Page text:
EATING RUBBISH: THE FOOD WASTE PROBLEM AND HOW TO FIX IT
The truth about our overconsumption of industrialised food has brought stark realities to the fore. That the livestock we (eventually) eat produces more greenhouse gases than the cars we drive, and that it takes about 2,400 litres of water to produce a typical hamburger, are among the most astounding facts of this era of growing environmental awareness. But what if we don’t eat it?
Indeed, we waste almost as much food as we consume and the energy that goes into growing, storing, processing, distributing and then discarding it produces an alarming amount of CO2 – not to mention the energy used if that food is cooked. In a 2013 Food and Agriculture Organization (FAO) report, it was calculated that 54 per cent of global food wastage occurs during production, post-harvest handling and storage, and 46 per cent at the processing, distribution and consumption stages.
The carbon footprint of food produced but not eaten is estimated at 3.3 Gigatons of CO2 equivalent. As such, food wastage ranks as the third top CO2 emitter after the USA and China. The report goes on to say that “the total amount of food wastage in 2007 occupied almost 1.4 billion hectares, equal to about 28 per cent of the world’s agricultural land area” – second only to the total land area of the Russian Federation. A report in the same year by the UK’s Institution of Mechanical Engineers found that between 30 per cent and 50 per cent of food produced around the world never makes it to the plate.
It’s already clear that the carbon-heavy aspects of food production have severe effects on the atmosphere; what’s becoming clearer is the effect it has on our oceans: because sea water absorbs CO2 from the atmosphere, food wastage has a direct effect on aquatic life. Consumption of carbonate ions impedes calcification of shellfish and coral; coupled with this is the raising of global ocean temperatures which, among other things, leads to widespread coral bleaching. “Bleaching slows coral growth, makes them susceptible to disease, and leads to large-scale reef die-off”, says Mission Blue, an alliance of over 180 ocean conservation groups. “A greater concentration of carbon dioxide in the atmosphere is increasing the acidity of the global ocean, handicapping the extensive roster of marine organisms that build shells or skeletons.”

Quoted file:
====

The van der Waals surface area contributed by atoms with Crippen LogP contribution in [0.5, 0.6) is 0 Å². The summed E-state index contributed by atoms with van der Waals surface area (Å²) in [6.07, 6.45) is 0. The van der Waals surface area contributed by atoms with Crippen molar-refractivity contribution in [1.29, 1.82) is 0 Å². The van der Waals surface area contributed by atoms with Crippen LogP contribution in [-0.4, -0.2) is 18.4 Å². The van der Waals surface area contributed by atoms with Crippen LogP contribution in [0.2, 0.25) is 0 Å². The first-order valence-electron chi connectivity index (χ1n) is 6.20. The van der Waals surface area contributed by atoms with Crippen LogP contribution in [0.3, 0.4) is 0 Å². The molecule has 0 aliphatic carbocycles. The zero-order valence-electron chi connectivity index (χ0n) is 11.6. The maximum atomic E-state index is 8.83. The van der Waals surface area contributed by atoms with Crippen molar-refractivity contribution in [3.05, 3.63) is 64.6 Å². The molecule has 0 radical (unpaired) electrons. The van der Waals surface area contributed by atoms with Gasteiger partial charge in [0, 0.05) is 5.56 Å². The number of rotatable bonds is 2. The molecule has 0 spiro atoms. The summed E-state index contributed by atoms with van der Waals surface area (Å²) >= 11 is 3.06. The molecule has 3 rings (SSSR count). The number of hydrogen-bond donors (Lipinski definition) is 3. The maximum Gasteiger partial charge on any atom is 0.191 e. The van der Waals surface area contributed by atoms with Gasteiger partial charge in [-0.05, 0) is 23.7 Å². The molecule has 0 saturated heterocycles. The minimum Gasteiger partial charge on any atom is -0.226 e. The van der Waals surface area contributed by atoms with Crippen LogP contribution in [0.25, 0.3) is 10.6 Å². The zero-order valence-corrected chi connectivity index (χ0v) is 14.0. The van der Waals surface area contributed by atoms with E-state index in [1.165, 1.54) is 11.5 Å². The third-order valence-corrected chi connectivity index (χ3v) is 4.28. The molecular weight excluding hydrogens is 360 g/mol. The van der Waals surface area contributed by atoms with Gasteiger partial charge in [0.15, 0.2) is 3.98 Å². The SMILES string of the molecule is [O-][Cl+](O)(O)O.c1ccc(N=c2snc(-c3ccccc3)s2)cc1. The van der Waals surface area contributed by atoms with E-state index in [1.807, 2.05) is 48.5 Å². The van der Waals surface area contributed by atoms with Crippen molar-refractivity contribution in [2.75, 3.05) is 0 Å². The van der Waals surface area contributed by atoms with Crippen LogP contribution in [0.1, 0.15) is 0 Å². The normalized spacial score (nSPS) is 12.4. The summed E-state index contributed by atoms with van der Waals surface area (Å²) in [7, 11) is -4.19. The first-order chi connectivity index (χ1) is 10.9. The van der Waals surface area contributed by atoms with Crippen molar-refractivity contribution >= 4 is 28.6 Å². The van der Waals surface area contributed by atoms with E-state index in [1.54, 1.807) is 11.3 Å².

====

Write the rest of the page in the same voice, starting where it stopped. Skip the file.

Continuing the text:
Another way that industrial farming influences the ocean is the effect that animal waste has on aquatic life. The enormous scale of industrial farming means an exorbitant amount of nitrogen from animal waste reaches our waterways and oceans, encouraging disease and destructive algal blooms. These blooms use up oxygen in the water, contributing to “dead zones” where there is not enough oxygen to support aquatic life – an example of such in the Gulf of Mexico stretched over 1,200 square kilometres during the summer of 2010. Add hormones and chemically modified feed, and the oceans suffer further.
But all is not lost. Rob Greenfield is an adventurer, environmental activist and humanitarian who created The Food Waste Fiasco, a campaign that strives to end food waste and hunger in the US. In his TEDx talk he suggests that companies have a responsibility to take care of “the triple bottom line, which is people, planet and profit”, suggesting that environmental issues caused by food waste could be resolved if we all abided by the “three Rs: reduce, reuse, recycle”. (Find out more tips on how you can become part of the solution in his Food Waste Guide.)
Meanwhile, chefs worldwide are becoming an example for the hospitality industry to follow as they respond to consumer demand for guilt-free, conversation-starting cooking that places value on impact as well as taste. One person advocating the three Rs in high-end sphere is Dan Barber, who’s making waves on the culinary scene with wastED, a “community of chefs, farmers, fishermen, distributors, processors, designers and retailers…creating something delicious out of the ignored or un-coveted and inspiring new applications in our food system”. He believes that “The world’s best chefs aren’t glorifying steak and foie gras on their menus anymore, in part because those things just aren’t that interesting to cook. Instead, they’re exploring the diversity of vegetables and grains and celebrating ingredients that are unique to their place.”
Each and every one of us has the ability to mitigate these threats by choosing what food we eat and how we consume it; as representatives of the high-end travel industry, we have not only the opportunity, but also the responsibility to think more carefully about the food we serve. That’s why at PURE 2016, when we asked PUREists to make one small promise that can Change Worlds, many pledged to take steps towards reducing food wastage, as well as cooking and eating locally produced, seasonal food when possible. One person might not be able to impact the fate of the planet, but together we can create enormous positive change.
Previously a freelance journalist and editor of Africa Geographic, Anton Crone is CEO of Safarious, an online travel portal to the world’s wild places. Anton not only focuses on wildlife, he also finds himself drawn to the people he meets on his travels. He looks at journalism as a way to connect people of differing creeds and cultures, and through his writing and photography he tries to uphold the importance of the communities that live side by side with wildlife.